Day 1: To Infinity and Beyond
The possibility of (and even need for) space travel for us regular human beings doesn’t seem so far fetched nowadays. With the rise of climate change, space tourism, the potential human colonization of Mars and the beginnings of space commercialization, the black night sky no longer feels so untouchable.
Not to mention, we have — especially in recent years — produced a trove of movies about surviving against impossible odds in the vast, open unknown. And that is why, dear friends, in the event that any of us get launched into space for whatever reason, I have subjected myself to the astronaut’s diet here on our great Earth, so you know what to expect if you find yourself trying to chow down in microgravity.
How do astronauts eat?
NASA compares eating in space to “going camping for more than a week with several of your close friends.” Here’s what that means: “You would make sure you have plenty of food and the gear to cook and eat it with. The food would have to be stored properly and be nonperishable to avoid spoilage. After finishing your meal, or at the end of your camping trip, you would then stow all your gear and dispose of your trash properly just before the ride home. Astronauts basically do the same thing when they go to space,” NASA notes.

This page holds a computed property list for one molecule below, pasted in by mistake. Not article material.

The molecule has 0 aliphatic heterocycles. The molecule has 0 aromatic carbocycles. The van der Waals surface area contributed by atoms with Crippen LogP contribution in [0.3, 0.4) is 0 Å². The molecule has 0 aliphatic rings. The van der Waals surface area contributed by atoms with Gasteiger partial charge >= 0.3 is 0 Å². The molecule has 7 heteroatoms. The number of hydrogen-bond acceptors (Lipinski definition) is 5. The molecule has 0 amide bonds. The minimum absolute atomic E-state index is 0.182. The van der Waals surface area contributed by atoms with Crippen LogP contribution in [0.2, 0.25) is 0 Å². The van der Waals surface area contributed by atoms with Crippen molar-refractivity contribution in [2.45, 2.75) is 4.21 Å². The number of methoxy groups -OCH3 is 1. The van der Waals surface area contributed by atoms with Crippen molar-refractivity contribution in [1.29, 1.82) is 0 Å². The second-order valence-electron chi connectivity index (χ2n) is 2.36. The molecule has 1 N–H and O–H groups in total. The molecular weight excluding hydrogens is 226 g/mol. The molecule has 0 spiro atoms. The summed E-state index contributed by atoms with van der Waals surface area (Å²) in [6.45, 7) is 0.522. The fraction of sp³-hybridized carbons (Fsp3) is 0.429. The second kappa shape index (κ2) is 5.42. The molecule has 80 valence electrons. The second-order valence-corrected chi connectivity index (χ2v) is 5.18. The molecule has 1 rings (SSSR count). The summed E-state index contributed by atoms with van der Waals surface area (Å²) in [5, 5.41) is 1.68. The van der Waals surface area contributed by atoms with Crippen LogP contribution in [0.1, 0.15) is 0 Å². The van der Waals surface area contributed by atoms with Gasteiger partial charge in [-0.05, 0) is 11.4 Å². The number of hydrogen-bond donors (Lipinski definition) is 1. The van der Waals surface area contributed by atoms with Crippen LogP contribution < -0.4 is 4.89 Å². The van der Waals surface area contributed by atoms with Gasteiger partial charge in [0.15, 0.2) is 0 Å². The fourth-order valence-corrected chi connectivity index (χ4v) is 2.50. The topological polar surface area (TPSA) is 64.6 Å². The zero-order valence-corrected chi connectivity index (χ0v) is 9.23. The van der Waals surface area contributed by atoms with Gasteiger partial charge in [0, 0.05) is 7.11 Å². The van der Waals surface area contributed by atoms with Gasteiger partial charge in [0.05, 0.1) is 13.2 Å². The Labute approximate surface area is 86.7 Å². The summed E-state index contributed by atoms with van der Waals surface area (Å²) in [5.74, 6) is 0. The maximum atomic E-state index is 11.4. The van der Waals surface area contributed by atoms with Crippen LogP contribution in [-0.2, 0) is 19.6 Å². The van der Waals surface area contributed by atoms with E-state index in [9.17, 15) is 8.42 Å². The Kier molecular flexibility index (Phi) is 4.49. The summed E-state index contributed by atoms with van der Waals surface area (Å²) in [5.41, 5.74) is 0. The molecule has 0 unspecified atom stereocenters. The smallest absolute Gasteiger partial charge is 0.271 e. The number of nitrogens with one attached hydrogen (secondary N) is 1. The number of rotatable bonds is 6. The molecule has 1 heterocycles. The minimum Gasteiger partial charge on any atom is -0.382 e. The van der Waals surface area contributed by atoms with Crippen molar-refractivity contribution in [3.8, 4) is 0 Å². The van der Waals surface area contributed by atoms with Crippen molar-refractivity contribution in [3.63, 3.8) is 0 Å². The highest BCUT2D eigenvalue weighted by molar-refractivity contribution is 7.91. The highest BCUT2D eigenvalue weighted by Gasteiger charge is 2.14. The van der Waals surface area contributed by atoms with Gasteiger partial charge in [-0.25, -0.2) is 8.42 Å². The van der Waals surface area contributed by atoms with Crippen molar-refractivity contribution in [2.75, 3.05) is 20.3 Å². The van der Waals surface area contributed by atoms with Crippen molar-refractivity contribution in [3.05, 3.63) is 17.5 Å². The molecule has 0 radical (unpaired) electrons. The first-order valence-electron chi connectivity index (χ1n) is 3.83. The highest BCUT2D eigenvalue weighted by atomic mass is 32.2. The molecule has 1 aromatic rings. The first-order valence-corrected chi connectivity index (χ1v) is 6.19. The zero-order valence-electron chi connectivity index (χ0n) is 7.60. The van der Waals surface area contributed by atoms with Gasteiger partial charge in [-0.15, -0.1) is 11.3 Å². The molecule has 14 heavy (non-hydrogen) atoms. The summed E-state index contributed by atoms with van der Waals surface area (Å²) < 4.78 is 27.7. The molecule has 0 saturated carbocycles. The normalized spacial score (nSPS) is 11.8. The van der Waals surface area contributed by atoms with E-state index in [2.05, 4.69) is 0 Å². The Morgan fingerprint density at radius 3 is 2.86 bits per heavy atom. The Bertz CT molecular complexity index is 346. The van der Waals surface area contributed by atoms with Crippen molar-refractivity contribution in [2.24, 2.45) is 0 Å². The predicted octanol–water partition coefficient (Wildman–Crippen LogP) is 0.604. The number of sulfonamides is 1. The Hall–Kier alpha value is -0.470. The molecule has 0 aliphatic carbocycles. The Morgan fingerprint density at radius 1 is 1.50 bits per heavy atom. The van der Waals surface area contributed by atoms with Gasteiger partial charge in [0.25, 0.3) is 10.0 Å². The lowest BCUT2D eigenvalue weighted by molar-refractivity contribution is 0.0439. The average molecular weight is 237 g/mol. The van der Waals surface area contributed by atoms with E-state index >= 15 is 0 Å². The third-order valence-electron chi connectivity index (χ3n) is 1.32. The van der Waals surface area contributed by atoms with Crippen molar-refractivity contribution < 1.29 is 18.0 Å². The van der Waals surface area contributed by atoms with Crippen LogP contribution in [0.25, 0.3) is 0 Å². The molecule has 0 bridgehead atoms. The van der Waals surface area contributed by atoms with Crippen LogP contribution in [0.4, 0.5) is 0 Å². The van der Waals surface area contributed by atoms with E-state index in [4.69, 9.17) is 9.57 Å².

While some foods can be eaten as is, like brownies or fruit (but only within the first couple days of launch), a large portion of an astronaut’s diet consists of freeze-dried food, aka food that can sit in a container for pretty much ever. To eat, all you have to do is add water.
Freezing and removing water from foods that are basically ready to eat not only grants them an incredibly long shelf life, but it also keeps meals lightweight, which is why freeze-dried foods are perfect for travel and minimizing storage weight when you are trying to launch a space shuttle.
While I couldn’t get the exact food they eat aboard the International Space Station (ISS), I did acquire a whole lot of freeze-dried camping food.
After all, I am pretty much camping. In space. On Earth.
Here we go.